Beach Grass Sunset
Beach Grass Sunset, somewhere on the Forth estuary.
It’s amazing how different a view can be obtained by getting down close to the ground! A star filter adds effect
Falkland, Fife. Situated at the foot of the Lomond Hills in Fife, the centre of Falkland remains a network of narrow streets of cottages and old stone houses. Falkland Palace, on the edge of the village, was used by the kings of Scotland as a base for hunting.
Poppy Field, West Lothian.
Summer meadows are in a class of their own. This one, in West Lothian, was just full of poppies and inevitably had a feeling of wild abundance so absent in formal gardens.
West Coast Poppies
West Coast Poppies Gairloch, Wester Ross. The west coast of Scotland is often grey, but that can add to the atmosphere and moodiness. These early July poppies looked out over the sea to Skye in the background. For accommodation at Gairloch the Old Inn really works. Their website even has the sound of the sea breaking on the shore.
Loch an Eilein Snow
Loch an Eilein Snow, Inverness-shire. This loch nestles up against the Cairngorm foothills, and is surrounded by native Scots Pines. There is a lovely walk of about 3 miles round the loch, which has a ruined castle on an island in the middle, recalling much less peaceful times here.
Ben Lomond, Stirlingshire. Situated as it is on the edge of the southern Highlands, Ben Lomond is visible from a good distance from a number of directions. This view, taken from the A811 not far west of Stirling just after sunset, reminded me a bit of those pictures one sees of Kilimanjaro rising above the plains, with elephants wandering around the acacia trees.
Rothiemurchus Forest, Speyside. At one time much of Scotland was covered by native Scots pine forest, known as the Caledonian Forest, but most has now been lost. Rothiemurchus is thus one of the largest surviving areas of ancient woodland in Europe, with some trees over 300 years old, and has over 30 miles (50 km) of paths through the woods. It’s an iconic place, and the owners are keen to maintain it that way, so its future is bright.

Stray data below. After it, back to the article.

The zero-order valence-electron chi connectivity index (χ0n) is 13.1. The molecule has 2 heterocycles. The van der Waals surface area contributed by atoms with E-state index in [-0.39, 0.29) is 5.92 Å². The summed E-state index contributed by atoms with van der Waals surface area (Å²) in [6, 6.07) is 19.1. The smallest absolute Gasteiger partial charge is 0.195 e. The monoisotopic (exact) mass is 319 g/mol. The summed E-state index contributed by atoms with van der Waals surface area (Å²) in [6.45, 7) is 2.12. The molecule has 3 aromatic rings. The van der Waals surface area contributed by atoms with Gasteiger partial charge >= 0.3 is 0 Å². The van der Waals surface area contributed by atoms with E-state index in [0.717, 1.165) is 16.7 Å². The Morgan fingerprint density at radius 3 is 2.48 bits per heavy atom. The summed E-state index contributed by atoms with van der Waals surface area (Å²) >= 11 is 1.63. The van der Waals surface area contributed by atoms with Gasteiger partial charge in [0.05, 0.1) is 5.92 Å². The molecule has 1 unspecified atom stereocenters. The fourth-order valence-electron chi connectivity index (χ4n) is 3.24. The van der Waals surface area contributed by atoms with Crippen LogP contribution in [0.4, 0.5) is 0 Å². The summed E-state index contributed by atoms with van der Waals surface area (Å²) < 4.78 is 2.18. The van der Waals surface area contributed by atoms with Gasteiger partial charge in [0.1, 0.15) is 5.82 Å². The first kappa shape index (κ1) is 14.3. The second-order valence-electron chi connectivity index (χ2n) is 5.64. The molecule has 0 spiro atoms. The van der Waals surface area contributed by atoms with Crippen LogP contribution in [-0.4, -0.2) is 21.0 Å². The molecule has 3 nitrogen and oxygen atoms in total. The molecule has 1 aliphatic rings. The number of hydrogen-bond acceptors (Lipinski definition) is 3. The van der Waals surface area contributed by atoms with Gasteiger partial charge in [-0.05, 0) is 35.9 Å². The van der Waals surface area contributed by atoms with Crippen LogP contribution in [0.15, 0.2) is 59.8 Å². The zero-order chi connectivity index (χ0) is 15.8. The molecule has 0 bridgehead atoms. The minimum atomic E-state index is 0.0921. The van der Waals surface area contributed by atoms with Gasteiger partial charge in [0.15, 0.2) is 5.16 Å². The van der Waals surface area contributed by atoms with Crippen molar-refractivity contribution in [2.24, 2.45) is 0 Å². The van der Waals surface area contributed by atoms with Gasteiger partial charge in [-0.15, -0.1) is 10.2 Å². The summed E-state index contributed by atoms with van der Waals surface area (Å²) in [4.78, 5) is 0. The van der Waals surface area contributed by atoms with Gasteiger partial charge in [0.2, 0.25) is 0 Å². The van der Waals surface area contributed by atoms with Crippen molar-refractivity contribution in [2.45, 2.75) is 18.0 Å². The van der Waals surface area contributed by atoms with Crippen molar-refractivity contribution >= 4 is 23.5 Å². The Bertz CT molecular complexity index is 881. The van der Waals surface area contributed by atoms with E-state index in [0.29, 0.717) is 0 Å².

Strathtay near Ballinluig
Strathtay near Ballinluig, Perthshire. I’m often amazed by how different things look when one gets off the main roads, and this is a case in point. Maybe a mile from the A9 trunk road, a ‘B’ road winds down the other side of the river, so these pastel shades could be properly savoured.
Cumbria. These pretty beech woods are adjacent to the attractive Talkin Tarn, just south of Brampton. There's a good 2km/1.3 mile wheelchair friendly path round the tarn, as well as lots of water based activities. Then when you've had enough, there's a tearoom with a welcome log fire, and a shop which sells a good variety of locally produced items.
Dunkeld Bridge, Perthshire. Sitting on the Highland Boundary Fault, the setting of Dunkeld is very pretty and often atmospheric. This elegant arch bridge provides a fitting entrance to the village.
Dalmarnock Bluebells, Perthshire. Just north of Dunkeld on the Dalguise road, wide stretches of hillside are carpeted in bluebells in late spring. Here the beech trees add dappled light.
Hugh Miller's Cottage
Hugh Miller’s Cottage, Cromarty, Easter Ross. One of numerous well-preserved 18th and early 19th century buildings in this gem of a historical village. These days you can also go dolphin spotting (we saw dozens and dozens) with Ecoventures then eat next door at the unique Sutor Creek Cafe, booking advised, though they also do great takeaway pizzas, and finally walk a couple of blocks back to the friendly and stylish Sydney House Bed and Breakfast. Totally worth a visit!
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